Ann - I do believe it's on the way from Missouri to Dallas. Just sayin'

Em - Yep, nosy. I really like how there's a disclaimer of sorts at the end that says they won't use any information about where a person lives (or something like that), yet ask all the questions necessary to know just that. Ugh.
1_I_M, you just made my day. Thanks.

Excellent article, Julie.
This is so sad. The new bill re: abortion, that is. I've been following it. And yes, I remain unsurprised. And we're NEVER going to get back up to the Supreme Court to invalidate the chip chip chipping away those busy little bees are doing to our civil rights. Not until there's a revolution. And by then, I'll be in Canada.
Thanks, Aric

Connie - It really is mind-blowing. But, hey, we'll have kick ass block parties in Canada, eh?
We'll welcome you all up here. Do a bit of research first - parts of the frozen north are more frozen than others. :)

And after a few years, you'll discover we're just as crazy as anyone south of the border. Just in different ways. :)
The thing about the 10 commandments is that only 4 are crimes in the US legal code.
Funny (not so) how that dreaded buzz phrase "the sanctity of human life" seems to never include the woman's life or rights.

Right on the heels of (Monday's) International Women's Day too.
a-wipes. you probably know by now how i feel about all this holy horseshit...xx a
Makes me embarassed to be from OK. From OK, living in TX...what is wrong with me? :)
It appears that this is officially Redneck Thursday. I'm gonna go out and get me some overalls and a kerchief and a case of Pabst Blue Ribbon. You in?
At first I thought it was Texas, with its repeated efforts to rewrite school textbooks (and history) by making sure children know this is a Christian nation. Now Oklahoma. The truly amazing thing is many people feel that posting the Ten Commandments would serve as a fine substitution for actually following them. *sigh* indeed
This is the most chilling part, "released as public information."

maybe there's no such thing as "privacy" around this issue, now that one woman has taken to tweeting it. But it's sad.
These are men who most likely support war, torture, the death penalty, violence toward children in the form of spanking, etc., even abuse of women.

Evil men own the banks, corporations, school boards, colleges and universities, the professions, the media, law enforcement, the courts, the militaries, the governments, and therefore are responsible for the condition of this planet.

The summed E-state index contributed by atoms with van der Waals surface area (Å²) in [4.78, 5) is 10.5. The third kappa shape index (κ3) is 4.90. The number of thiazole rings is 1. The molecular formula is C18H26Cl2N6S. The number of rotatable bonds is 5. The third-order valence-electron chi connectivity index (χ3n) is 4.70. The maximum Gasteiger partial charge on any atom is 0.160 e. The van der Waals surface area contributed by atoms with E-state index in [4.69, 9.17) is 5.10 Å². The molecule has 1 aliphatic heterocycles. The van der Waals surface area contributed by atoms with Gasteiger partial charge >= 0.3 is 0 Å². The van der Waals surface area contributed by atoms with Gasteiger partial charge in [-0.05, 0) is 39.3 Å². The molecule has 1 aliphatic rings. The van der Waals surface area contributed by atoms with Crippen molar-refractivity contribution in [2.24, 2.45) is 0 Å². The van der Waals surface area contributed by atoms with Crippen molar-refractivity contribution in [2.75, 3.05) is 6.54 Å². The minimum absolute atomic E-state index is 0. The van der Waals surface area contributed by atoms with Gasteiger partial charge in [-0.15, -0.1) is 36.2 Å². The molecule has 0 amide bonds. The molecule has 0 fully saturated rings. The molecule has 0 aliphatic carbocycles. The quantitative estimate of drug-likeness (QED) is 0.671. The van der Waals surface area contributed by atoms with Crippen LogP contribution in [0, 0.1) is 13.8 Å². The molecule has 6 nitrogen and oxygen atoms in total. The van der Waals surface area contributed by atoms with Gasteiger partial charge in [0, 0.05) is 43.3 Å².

Yet all the crimes and evil perpetrated by men pales compared to abortion. Women are whores who have abortions. Even though the male-controlled planet does little for the children already living here in terms of education, health care, providing quality food, water, air, on and on.....but it's those whores who are always, always, always the REAL problem.....at least on a male-ontrolled planet.

A male-controlled planet that blames women for its problems is not addressing the real issues and is choosing to blame the wrong source. So, needless to say, we find ourselves on a dying planet and the slavery of women and children is at an all time high worldwide, etc., etc., etc.
That's a very strange state you live in, Julie. Not that the one I live in isn't strange, too. (Our ex-governor is on the next "Celebrity Apprentice.")
I'll say it again: freedom of religion requires freedom from religion (for those who don't want it). I'm one religious person who's all for thoroughly secular government!
From Sen. David Boren to Sen. Tom Coburn... there's something in your water and it feels toxic even at a distance, he said spitting out imaginary, disgusting juices.

I'm guessing the SCOTUS was leaving the door open for one of every kind of sectarian monument. It's evident from the picture above that there's real estate aplenty for shrines, mini-stupas, pagodas, wildlife sanctuaries, wailing wall replicas, sun temples, mosques and myriad forms of celebratory triptychs. Or not.
When they try to force the religion of the majority on the rest of us, the rationalization often is (smugly) "majority rules".

Is it legal to single out one medical procedure for this kind of (really poorly drawn) data collection? I can't believe a good lawyer couldn't make mincemeat of that measure.

MN also some prohibition against ganging subjects in one piece of legislation. As I understand it, when the SC overruled (some law I don't remember) for that reason, it was said that was just the most immediate, obvious violation. It didn't mean that the law or its parts were constitutional apart from that.

And I hope we'll all come back from Canada for the revolution!
Damn. All I can say is damn. The right is trying to weasel their viewpoints in at every turn imaginable. This type of legislation just makes my skin crawl.
Another example of the evil of "states rights" That's really what the "small government" crowd is about. They don't want any interference with their notion and practice of what the Old Confederacy quaintly called "our domestic arrangements."

Oklahoma was more developed in 1950 than it is now. Same for most of those western red states.
I'm with Irritated Mother - a social regression indeed. If we need to come and rescue you, just say the word.
I am with you --- this is an on going battle in many spheres.
Women need to have the right to choose. Being a man I will never have to deal with the issue of an unwanted pregnancy. I don't like the thought of abortion but as a man whatever I believe is irrelevant when it comes to what happens in a woman's body. And as far as the 10 commandants, which set? There are at least 3!
Shame on the no-nothing State House of Oklahoma.